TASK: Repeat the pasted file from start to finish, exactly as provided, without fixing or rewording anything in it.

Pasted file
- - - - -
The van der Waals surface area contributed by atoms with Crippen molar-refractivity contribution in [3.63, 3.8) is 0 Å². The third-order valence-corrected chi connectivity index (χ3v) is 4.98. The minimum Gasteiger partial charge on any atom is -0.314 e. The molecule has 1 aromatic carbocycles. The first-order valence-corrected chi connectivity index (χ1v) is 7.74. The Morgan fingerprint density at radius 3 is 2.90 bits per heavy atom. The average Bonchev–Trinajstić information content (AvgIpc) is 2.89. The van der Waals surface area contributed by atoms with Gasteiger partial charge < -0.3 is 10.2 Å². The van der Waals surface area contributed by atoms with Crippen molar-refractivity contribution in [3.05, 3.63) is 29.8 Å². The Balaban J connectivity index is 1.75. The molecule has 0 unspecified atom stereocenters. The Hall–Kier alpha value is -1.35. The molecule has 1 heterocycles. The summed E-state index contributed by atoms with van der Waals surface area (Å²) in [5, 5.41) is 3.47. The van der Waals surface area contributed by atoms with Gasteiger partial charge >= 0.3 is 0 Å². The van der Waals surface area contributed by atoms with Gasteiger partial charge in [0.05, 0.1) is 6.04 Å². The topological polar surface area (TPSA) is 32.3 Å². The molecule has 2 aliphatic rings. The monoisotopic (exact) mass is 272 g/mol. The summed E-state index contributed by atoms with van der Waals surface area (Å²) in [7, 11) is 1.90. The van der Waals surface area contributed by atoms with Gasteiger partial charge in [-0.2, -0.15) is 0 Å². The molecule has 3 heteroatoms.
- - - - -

The van der Waals surface area contributed by atoms with Crippen molar-refractivity contribution in [3.63, 3.8) is 0 Å². The third-order valence-corrected chi connectivity index (χ3v) is 4.98. The minimum Gasteiger partial charge on any atom is -0.314 e. The molecule has 1 aromatic carbocycles. The first-order valence-corrected chi connectivity index (χ1v) is 7.74. The Morgan fingerprint density at radius 3 is 2.90 bits per heavy atom. The average Bonchev–Trinajstić information content (AvgIpc) is 2.89. The van der Waals surface area contributed by atoms with Gasteiger partial charge < -0.3 is 10.2 Å². The van der Waals surface area contributed by atoms with Crippen molar-refractivity contribution in [3.05, 3.63) is 29.8 Å². The Balaban J connectivity index is 1.75. The molecule has 0 unspecified atom stereocenters. The Hall–Kier alpha value is -1.35. The molecule has 1 heterocycles. The summed E-state index contributed by atoms with van der Waals surface area (Å²) in [5, 5.41) is 3.47. The van der Waals surface area contributed by atoms with Gasteiger partial charge >= 0.3 is 0 Å². The van der Waals surface area contributed by atoms with Gasteiger partial charge in [0.05, 0.1) is 6.04 Å². The topological polar surface area (TPSA) is 32.3 Å². The molecule has 2 aliphatic rings. The monoisotopic (exact) mass is 272 g/mol. The summed E-state index contributed by atoms with van der Waals surface area (Å²) in [7, 11) is 1.90. The van der Waals surface area contributed by atoms with Gasteiger partial charge in [-0.2, -0.15) is 0 Å². The molecule has 3 heteroatoms.